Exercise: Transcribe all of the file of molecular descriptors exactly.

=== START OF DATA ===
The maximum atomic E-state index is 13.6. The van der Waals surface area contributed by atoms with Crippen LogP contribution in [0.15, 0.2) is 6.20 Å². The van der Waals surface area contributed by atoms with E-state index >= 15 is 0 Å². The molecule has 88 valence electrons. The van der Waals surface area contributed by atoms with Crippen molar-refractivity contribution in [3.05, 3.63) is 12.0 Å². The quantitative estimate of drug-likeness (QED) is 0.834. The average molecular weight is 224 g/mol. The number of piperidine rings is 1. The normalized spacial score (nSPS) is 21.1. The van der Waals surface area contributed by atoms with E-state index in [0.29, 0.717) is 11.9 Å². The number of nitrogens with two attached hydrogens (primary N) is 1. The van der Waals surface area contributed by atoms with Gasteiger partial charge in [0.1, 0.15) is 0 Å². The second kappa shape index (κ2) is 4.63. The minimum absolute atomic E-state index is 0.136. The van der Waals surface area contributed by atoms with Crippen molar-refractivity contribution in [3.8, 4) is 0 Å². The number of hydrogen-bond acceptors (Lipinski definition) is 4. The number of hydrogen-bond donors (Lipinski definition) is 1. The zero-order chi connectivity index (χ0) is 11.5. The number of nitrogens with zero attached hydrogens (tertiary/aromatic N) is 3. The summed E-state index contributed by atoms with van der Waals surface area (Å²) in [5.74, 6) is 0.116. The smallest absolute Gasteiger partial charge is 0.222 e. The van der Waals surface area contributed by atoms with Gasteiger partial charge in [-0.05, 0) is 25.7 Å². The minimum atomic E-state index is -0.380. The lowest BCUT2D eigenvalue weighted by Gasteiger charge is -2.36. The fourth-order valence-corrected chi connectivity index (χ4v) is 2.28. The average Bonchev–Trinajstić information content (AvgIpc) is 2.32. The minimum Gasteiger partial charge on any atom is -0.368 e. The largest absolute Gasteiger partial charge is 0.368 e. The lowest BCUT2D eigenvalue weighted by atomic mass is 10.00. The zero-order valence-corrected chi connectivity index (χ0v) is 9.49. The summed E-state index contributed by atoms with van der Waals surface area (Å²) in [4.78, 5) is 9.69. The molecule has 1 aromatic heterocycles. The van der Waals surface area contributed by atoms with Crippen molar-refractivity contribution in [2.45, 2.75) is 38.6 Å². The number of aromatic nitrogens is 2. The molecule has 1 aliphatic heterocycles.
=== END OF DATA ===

The maximum atomic E-state index is 13.6. The van der Waals surface area contributed by atoms with Crippen LogP contribution in [0.15, 0.2) is 6.20 Å². The van der Waals surface area contributed by atoms with E-state index >= 15 is 0 Å². The molecule has 88 valence electrons. The van der Waals surface area contributed by atoms with Crippen molar-refractivity contribution in [3.05, 3.63) is 12.0 Å². The quantitative estimate of drug-likeness (QED) is 0.834. The average molecular weight is 224 g/mol. The number of piperidine rings is 1. The normalized spacial score (nSPS) is 21.1. The van der Waals surface area contributed by atoms with E-state index in [0.29, 0.717) is 11.9 Å². The number of nitrogens with two attached hydrogens (primary N) is 1. The van der Waals surface area contributed by atoms with Gasteiger partial charge in [0.1, 0.15) is 0 Å². The second kappa shape index (κ2) is 4.63. The minimum absolute atomic E-state index is 0.136. The van der Waals surface area contributed by atoms with Crippen molar-refractivity contribution in [3.8, 4) is 0 Å². The number of hydrogen-bond acceptors (Lipinski definition) is 4. The number of hydrogen-bond donors (Lipinski definition) is 1. The zero-order chi connectivity index (χ0) is 11.5. The number of nitrogens with zero attached hydrogens (tertiary/aromatic N) is 3. The summed E-state index contributed by atoms with van der Waals surface area (Å²) in [5.74, 6) is 0.116. The smallest absolute Gasteiger partial charge is 0.222 e. The van der Waals surface area contributed by atoms with Gasteiger partial charge in [-0.05, 0) is 25.7 Å². The minimum atomic E-state index is -0.380. The lowest BCUT2D eigenvalue weighted by Gasteiger charge is -2.36. The fourth-order valence-corrected chi connectivity index (χ4v) is 2.28. The average Bonchev–Trinajstić information content (AvgIpc) is 2.32. The minimum Gasteiger partial charge on any atom is -0.368 e. The largest absolute Gasteiger partial charge is 0.368 e. The lowest BCUT2D eigenvalue weighted by atomic mass is 10.00. The zero-order valence-corrected chi connectivity index (χ0v) is 9.49. The summed E-state index contributed by atoms with van der Waals surface area (Å²) in [4.78, 5) is 9.69. The molecule has 1 aromatic heterocycles. The van der Waals surface area contributed by atoms with Crippen molar-refractivity contribution in [2.45, 2.75) is 38.6 Å². The number of aromatic nitrogens is 2. The molecule has 1 aliphatic heterocycles.